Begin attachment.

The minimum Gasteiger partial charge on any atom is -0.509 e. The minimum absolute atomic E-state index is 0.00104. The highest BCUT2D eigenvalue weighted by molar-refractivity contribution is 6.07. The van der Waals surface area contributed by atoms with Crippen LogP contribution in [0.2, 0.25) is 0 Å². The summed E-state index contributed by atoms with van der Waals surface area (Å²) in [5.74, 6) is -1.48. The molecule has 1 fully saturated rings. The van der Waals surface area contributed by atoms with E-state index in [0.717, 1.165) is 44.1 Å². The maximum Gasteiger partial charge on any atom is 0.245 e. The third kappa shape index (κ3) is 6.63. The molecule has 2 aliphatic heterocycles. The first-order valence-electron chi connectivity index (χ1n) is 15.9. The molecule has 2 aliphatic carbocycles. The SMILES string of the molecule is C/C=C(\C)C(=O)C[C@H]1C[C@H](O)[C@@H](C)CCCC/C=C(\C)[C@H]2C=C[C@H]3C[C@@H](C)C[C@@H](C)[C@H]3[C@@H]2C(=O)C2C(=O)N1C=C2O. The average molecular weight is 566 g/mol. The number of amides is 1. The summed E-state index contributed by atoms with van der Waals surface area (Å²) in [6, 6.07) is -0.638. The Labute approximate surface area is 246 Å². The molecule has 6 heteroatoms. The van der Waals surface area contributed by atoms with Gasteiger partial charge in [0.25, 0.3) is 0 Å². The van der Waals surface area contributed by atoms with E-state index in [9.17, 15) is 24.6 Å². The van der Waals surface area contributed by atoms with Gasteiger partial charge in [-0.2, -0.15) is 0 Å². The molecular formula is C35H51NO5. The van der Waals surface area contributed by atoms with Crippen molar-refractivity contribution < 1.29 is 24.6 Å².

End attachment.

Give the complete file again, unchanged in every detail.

The minimum Gasteiger partial charge on any atom is -0.509 e. The minimum absolute atomic E-state index is 0.00104. The highest BCUT2D eigenvalue weighted by molar-refractivity contribution is 6.07. The van der Waals surface area contributed by atoms with Crippen LogP contribution in [0.2, 0.25) is 0 Å². The summed E-state index contributed by atoms with van der Waals surface area (Å²) in [5.74, 6) is -1.48. The molecule has 1 fully saturated rings. The van der Waals surface area contributed by atoms with E-state index in [0.717, 1.165) is 44.1 Å². The maximum Gasteiger partial charge on any atom is 0.245 e. The third kappa shape index (κ3) is 6.63. The molecule has 2 aliphatic heterocycles. The first-order valence-electron chi connectivity index (χ1n) is 15.9. The molecule has 2 aliphatic carbocycles. The SMILES string of the molecule is C/C=C(\C)C(=O)C[C@H]1C[C@H](O)[C@@H](C)CCCC/C=C(\C)[C@H]2C=C[C@H]3C[C@@H](C)C[C@@H](C)[C@H]3[C@@H]2C(=O)C2C(=O)N1C=C2O. The average molecular weight is 566 g/mol. The number of amides is 1. The summed E-state index contributed by atoms with van der Waals surface area (Å²) in [6, 6.07) is -0.638. The Labute approximate surface area is 246 Å². The molecule has 6 heteroatoms. The van der Waals surface area contributed by atoms with Gasteiger partial charge in [0.25, 0.3) is 0 Å². The van der Waals surface area contributed by atoms with E-state index in [9.17, 15) is 24.6 Å². The van der Waals surface area contributed by atoms with Gasteiger partial charge in [-0.2, -0.15) is 0 Å². The molecular formula is C35H51NO5. The van der Waals surface area contributed by atoms with Crippen molar-refractivity contribution < 1.29 is 24.6 Å².